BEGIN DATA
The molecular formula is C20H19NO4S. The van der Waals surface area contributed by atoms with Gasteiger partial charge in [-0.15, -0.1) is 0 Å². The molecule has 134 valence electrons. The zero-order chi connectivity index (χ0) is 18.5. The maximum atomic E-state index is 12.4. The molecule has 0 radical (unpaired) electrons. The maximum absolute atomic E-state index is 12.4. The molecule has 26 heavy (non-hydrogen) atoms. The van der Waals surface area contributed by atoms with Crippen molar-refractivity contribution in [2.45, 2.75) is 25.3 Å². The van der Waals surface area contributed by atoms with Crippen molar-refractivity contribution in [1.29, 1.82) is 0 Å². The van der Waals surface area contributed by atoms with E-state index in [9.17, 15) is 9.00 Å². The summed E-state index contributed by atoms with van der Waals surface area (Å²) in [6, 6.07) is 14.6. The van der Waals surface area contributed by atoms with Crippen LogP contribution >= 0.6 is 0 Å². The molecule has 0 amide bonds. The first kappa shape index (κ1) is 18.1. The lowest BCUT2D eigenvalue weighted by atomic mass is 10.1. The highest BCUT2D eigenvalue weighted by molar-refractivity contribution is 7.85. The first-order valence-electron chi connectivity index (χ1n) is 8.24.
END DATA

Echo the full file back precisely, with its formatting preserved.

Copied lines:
The molecular formula is C20H19NO4S. The van der Waals surface area contributed by atoms with Gasteiger partial charge in [-0.15, -0.1) is 0 Å². The molecule has 134 valence electrons. The zero-order chi connectivity index (χ0) is 18.5. The maximum atomic E-state index is 12.4. The molecule has 0 radical (unpaired) electrons. The maximum absolute atomic E-state index is 12.4. The molecule has 26 heavy (non-hydrogen) atoms. The van der Waals surface area contributed by atoms with Crippen molar-refractivity contribution in [2.45, 2.75) is 25.3 Å². The van der Waals surface area contributed by atoms with Crippen molar-refractivity contribution in [1.29, 1.82) is 0 Å². The van der Waals surface area contributed by atoms with E-state index in [9.17, 15) is 9.00 Å². The summed E-state index contributed by atoms with van der Waals surface area (Å²) in [6, 6.07) is 14.6. The van der Waals surface area contributed by atoms with Crippen LogP contribution >= 0.6 is 0 Å². The molecule has 0 amide bonds. The first kappa shape index (κ1) is 18.1. The lowest BCUT2D eigenvalue weighted by atomic mass is 10.1. The highest BCUT2D eigenvalue weighted by molar-refractivity contribution is 7.85. The first-order valence-electron chi connectivity index (χ1n) is 8.24.